Unemployment is a phase, like a lot of things. It’s also a test of one’s ability to manage without the comforts we’re used to, like smoking, drinking, going out for dinner, and buying Whole Foods by the pound, to name a few. When you’re unemployed, you have to pinch pennies like it’s your job. In fact, it is your job. Your job, besides finding a new job, is to limit your expenses, and preserve your health and financial stability at the same time. Habits, while lovely and comfortable, are the first things to scrutinize.
Don’t Panic – A Working-Class Guide to Employment
#4 – Develop Good Habits
Again, step back and examine what you spend your money on. You have bills, like rent, utilities, groceries, phone plans, television, internet, maybe even student loans. Before we go any further, if you have student loans, contact the Department of Education or your lender and file for a “student loan deferment”. You can do this online. You’ll likely qualify, and you’re monthly payments will decrease significantly until you get back on your feet. Deferment options exist for other loans as well, so look for every opportunity, unless of course you owe money to a loan shark.
If you have student loans… file for a student loan deferment.
There’s no better way to cut a habit than to simply not have money to afford it. Embrace that idea, even if you have $10 in your pocket and you could really use a cup of coffee. As far as food goes, you should make all your purchases at a supermarket. Buy only what you need to survive, and milk them for as long as possible. Consider bulk items that go a long way. Exchange certain products for generic store brands to save money. Stay away from ready-made, processed foods, because in the grand scheme of things, you’re buying less for more. A bag of rice lasts longer than a loaf of bread. And did you know how inexpensive fruits and vegetables are?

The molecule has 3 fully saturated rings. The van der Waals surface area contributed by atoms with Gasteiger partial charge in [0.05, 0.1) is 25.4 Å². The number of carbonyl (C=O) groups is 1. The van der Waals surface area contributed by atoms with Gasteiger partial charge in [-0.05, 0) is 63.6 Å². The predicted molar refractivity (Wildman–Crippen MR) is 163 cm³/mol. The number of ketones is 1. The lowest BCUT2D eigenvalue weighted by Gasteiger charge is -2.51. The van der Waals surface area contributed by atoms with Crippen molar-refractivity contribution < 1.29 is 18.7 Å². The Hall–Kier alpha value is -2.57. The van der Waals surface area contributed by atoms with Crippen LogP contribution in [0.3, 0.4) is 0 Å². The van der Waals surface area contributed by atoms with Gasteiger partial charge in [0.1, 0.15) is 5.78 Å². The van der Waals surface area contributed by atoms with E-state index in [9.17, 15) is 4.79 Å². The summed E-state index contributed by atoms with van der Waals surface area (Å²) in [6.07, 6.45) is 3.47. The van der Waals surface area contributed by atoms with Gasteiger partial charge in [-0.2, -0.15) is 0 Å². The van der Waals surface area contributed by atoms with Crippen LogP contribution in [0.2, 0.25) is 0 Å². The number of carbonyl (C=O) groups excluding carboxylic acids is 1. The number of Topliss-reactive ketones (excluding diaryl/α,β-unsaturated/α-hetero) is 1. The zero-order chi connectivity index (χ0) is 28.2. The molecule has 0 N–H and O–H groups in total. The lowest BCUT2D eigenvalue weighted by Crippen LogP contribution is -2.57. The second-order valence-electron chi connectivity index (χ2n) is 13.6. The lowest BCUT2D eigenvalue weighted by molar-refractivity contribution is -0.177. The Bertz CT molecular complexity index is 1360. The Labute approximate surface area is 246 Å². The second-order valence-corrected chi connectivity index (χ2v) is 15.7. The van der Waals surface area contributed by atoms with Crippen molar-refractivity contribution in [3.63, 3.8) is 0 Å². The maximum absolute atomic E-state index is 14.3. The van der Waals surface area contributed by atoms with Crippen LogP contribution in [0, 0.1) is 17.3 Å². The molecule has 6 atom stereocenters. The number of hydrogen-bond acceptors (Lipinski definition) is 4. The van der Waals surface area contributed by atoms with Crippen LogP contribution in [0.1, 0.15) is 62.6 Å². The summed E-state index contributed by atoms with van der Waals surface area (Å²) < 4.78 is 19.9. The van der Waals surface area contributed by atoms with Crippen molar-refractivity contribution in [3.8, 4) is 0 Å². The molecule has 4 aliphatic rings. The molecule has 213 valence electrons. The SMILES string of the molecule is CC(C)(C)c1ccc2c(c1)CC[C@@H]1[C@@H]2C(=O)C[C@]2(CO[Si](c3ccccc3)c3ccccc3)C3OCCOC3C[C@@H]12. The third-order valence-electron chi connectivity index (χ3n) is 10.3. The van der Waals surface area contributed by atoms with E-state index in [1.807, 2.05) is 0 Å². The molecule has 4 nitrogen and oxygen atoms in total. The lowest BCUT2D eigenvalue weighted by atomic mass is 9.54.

There’s no better way to cut a habit than to simply not have money to afford it.
If you barely have enough money to get by, you need to take more drastic actions. Discontinue certain services, like television and club memberships. Keep your internet access alive so you can apply for jobs, or better yet, negotiate a way to share wireless access with a neighbor. Internet is crucial to stay connected to the job market.
For some, it’s difficult to cut certain habits, like drugs, cigarettes, and alcohol. It’s tough, I know. Those of you that have a dependency issue are the ones with a fight to win. If necessary, ask for help. Losing is not an option. I’ve seen what happens to people who lose that fight, and nobody wants to be in that position. Winning will be one of the greatest achievements of your life. And then consider all the money you’ll save!
If necessary, ask for help. Losing is not an option.
Don’t panic. Cutting certain habits like this will help you learn a lot about yourself. It will also help you create new habits that improve your physical, mental, and financial health, all of which are at the top of your list of priorities.